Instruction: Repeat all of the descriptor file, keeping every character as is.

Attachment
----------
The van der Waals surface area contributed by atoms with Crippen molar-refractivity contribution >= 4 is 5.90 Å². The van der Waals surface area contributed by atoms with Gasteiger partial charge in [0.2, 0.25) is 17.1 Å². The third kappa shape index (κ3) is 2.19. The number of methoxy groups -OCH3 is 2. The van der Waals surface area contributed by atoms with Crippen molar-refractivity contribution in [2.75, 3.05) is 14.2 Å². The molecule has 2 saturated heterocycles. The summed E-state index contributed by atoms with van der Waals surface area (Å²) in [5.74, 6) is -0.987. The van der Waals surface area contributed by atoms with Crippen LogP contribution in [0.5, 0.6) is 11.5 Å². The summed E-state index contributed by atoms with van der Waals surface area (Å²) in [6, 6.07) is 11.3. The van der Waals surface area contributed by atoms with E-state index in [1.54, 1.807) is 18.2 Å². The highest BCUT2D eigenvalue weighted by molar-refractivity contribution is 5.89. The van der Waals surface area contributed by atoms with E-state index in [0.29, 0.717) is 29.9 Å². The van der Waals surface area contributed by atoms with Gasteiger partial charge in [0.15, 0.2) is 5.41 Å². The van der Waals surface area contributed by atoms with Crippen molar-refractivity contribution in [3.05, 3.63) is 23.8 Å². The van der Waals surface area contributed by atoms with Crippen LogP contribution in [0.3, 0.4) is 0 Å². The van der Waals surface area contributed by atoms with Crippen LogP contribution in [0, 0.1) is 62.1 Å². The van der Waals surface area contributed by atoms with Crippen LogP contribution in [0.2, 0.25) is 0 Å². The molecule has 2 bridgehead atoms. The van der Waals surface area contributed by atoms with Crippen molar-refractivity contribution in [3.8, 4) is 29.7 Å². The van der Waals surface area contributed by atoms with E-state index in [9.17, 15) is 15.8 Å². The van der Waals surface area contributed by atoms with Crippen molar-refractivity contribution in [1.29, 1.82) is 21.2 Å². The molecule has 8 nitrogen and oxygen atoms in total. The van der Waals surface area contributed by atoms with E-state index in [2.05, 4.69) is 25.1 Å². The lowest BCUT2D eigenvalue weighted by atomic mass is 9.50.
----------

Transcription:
The van der Waals surface area contributed by atoms with Crippen molar-refractivity contribution >= 4 is 5.90 Å². The van der Waals surface area contributed by atoms with Gasteiger partial charge in [0.2, 0.25) is 17.1 Å². The third kappa shape index (κ3) is 2.19. The number of methoxy groups -OCH3 is 2. The van der Waals surface area contributed by atoms with Crippen molar-refractivity contribution in [2.75, 3.05) is 14.2 Å². The molecule has 2 saturated heterocycles. The summed E-state index contributed by atoms with van der Waals surface area (Å²) in [5.74, 6) is -0.987. The van der Waals surface area contributed by atoms with Crippen LogP contribution in [0.5, 0.6) is 11.5 Å². The summed E-state index contributed by atoms with van der Waals surface area (Å²) in [6, 6.07) is 11.3. The van der Waals surface area contributed by atoms with E-state index in [1.54, 1.807) is 18.2 Å². The highest BCUT2D eigenvalue weighted by molar-refractivity contribution is 5.89. The van der Waals surface area contributed by atoms with E-state index in [0.29, 0.717) is 29.9 Å². The van der Waals surface area contributed by atoms with Gasteiger partial charge in [0.15, 0.2) is 5.41 Å². The van der Waals surface area contributed by atoms with Crippen molar-refractivity contribution in [3.05, 3.63) is 23.8 Å². The van der Waals surface area contributed by atoms with Crippen LogP contribution in [0.3, 0.4) is 0 Å². The van der Waals surface area contributed by atoms with Crippen LogP contribution in [0, 0.1) is 62.1 Å². The van der Waals surface area contributed by atoms with Crippen LogP contribution in [0.2, 0.25) is 0 Å². The molecule has 2 bridgehead atoms. The van der Waals surface area contributed by atoms with Crippen molar-refractivity contribution in [3.8, 4) is 29.7 Å². The van der Waals surface area contributed by atoms with E-state index in [9.17, 15) is 15.8 Å². The van der Waals surface area contributed by atoms with Crippen molar-refractivity contribution in [1.29, 1.82) is 21.2 Å². The molecule has 8 nitrogen and oxygen atoms in total. The van der Waals surface area contributed by atoms with E-state index in [2.05, 4.69) is 25.1 Å². The lowest BCUT2D eigenvalue weighted by atomic mass is 9.50.